by Chelsea Henry

Therapy Balls are a great tool for self-care because they work with the body in ways that usually require a massage therapist. Using them to their full potential requires a certain understanding of the relevant anatomy that comes from a teacher or bodyworker, but it can also be fun just to listen to the body and play with what feels good.

The therapy balls themselves come in many shapes and sizes, though most are pliant, rubbery balls 6-10″ in diameter. The texture of the balls is grippy, which allows you to hook into the superficial fascia and work with the body’s connective tissue. This is especially useful when addressing dysfunction and injury.

The softness of the ball is important because it is less likely to impinge nerves, and because of how it interacts with the bone. A pliant ball is able to yield at bony prominences, which is just more comfortable in general, but it is also able to nestle in around the bone. This allows it to better address attachment and insertion sites, and to stimulate the bone itself from multiple angles, which may improve bone strength.

Therapy Ball self-treatments work specific muscles to release tension and increase performance. A  foam roller treats the body as one large muscle. In contrast, Therapy Balls address the complexity of tissues under the skin, stretching in multiple directions. Conventional stretching lengthens muscles longitudinally, whereas balls can also provide transverse and diagonal expansion. This reduces the risk of injury and avoids circulatory compression.

Using the muscles as a road map to the body, Therapy Ball self-treatments feel wonderful. Many students say they feel like they just received a great massage by the time they are done with class. They have released tightness and improved range of motion, as well as addressing structural issues that can lead to chronic conditions.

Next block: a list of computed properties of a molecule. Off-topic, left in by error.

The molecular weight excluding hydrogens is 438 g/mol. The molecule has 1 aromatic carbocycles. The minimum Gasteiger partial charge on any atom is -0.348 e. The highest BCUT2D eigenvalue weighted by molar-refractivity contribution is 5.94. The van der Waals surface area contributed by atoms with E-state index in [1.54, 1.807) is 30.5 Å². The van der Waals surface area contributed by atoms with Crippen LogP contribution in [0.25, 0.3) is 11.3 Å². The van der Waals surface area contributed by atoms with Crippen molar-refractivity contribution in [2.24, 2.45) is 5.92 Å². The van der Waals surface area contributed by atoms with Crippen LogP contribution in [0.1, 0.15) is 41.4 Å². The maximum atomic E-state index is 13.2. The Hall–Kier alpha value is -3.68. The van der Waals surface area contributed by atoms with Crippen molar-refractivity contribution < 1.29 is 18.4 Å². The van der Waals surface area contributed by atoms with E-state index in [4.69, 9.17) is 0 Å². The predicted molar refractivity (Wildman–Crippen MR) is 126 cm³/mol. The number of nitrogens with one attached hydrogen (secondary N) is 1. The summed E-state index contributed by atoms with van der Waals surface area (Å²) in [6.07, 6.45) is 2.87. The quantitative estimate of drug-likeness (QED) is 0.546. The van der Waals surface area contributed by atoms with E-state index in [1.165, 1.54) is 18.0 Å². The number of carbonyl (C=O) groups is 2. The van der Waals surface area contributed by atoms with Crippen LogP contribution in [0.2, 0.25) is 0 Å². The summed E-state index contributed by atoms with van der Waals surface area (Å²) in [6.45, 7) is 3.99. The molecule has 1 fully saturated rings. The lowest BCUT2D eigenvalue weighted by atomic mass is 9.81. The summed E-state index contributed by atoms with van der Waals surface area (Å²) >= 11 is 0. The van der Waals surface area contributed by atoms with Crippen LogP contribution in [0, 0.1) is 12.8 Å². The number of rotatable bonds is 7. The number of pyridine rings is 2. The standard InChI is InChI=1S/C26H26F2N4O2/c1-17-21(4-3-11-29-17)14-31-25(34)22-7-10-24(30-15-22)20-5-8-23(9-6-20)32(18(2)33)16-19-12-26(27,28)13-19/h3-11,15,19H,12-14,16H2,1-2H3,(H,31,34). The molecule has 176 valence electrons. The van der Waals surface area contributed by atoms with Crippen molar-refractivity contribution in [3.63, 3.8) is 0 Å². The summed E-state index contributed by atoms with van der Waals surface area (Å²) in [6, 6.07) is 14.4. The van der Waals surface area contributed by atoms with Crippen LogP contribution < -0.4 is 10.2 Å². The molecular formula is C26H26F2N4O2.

When we sit in a chair all day, it throws our bodies out of balance. We are designed for movement, and the stillness of the position can cause muscles to tighten, shorten, or disengage in ways that do not support our on going health and comfort.

Here are a few simple ways to help counteract the effects of sitting for long periods of time, courtesy of the HaLe’ team of yoga instructors:

  1. Forward Fold: Sit on the edge of the chair with feet on the floor and fold forward to release the back. Then come back up and take the arms overhead to energize the body.
  2. eagle-arms-by-julieEagle Arms: Bring one bent elbow under the other and wrap the arms around each other. Settle the shoulders away from the ears. Hinge forward at the waist, and then come up and raise the bind toward the ceiling for a huge release in the shoulders. Can be done seated.
  1. Seated Warrior: Slide hips to one side of the chair seat and lower one knee into a lunge position to stretch the hip reflexors and quads. Switch sides. This is like doing Warrior 1 but while sitting on the hip of the bent leg.

img_33134. Arm Binds: Wrap one arm around your back at the waist and then sit back against the chair to help with hunching. Alternate arms.

5. Twist: Sit tall in your chair, inhale, and lengthen up the spine. Start the twist from your belly first, then the ribs, chest, neck, and head. Exhale and stay tall as you unwind back around.

6. Seated Backbend: Interlace your fingers at the base of your skull and move the spine forward in img_3316the body as you lift the upper chest. Soften the shoulders down as elbows move outward. Release the head back, keeping space at the back of your neck, or just keep your chin level.

7. Seated Cat-Cow: Similar to the Seated Backbend, sit tall in your chair and alternate arching and rounding the spine. Works well with hands interlaced at the occipital ridge at the base of the skull.

img_3321 8. Neck and Arm Stretch: Sit tall in your seat and drop one ear down toward your shoulder. Place your hand on your head above the ear to gently add stretch. Extend opposite arm and alternate flexing the wrist and stretching through the wrist.

9. Take deep breaths and come to yoga before or after work! (Of course)

 

These tips courtesy of HaLe’ Yoga Instructors Jane House, Julie Eliserio, Cameron Clark, Nancy Kirkland, and Katie Noss.

Sleep is a complex biological process that is vital to our overall wellbeing. There are now 85 different recognized sleep disorders that affect almost 70 million Americans, and the long-term consequences of sleep loss are associated with a long list of chronic and sometimes very serious health conditions. In addition to being linked to increased risk of heart attack and stroke, poor quality sleep is also related to chronic musculoskeletal pain, specifically osteoarthritis, fibromyalgia, and low-back pain.

Massage, Yoga, and Mindfulness are all drug-free ways to improve quality of sleep.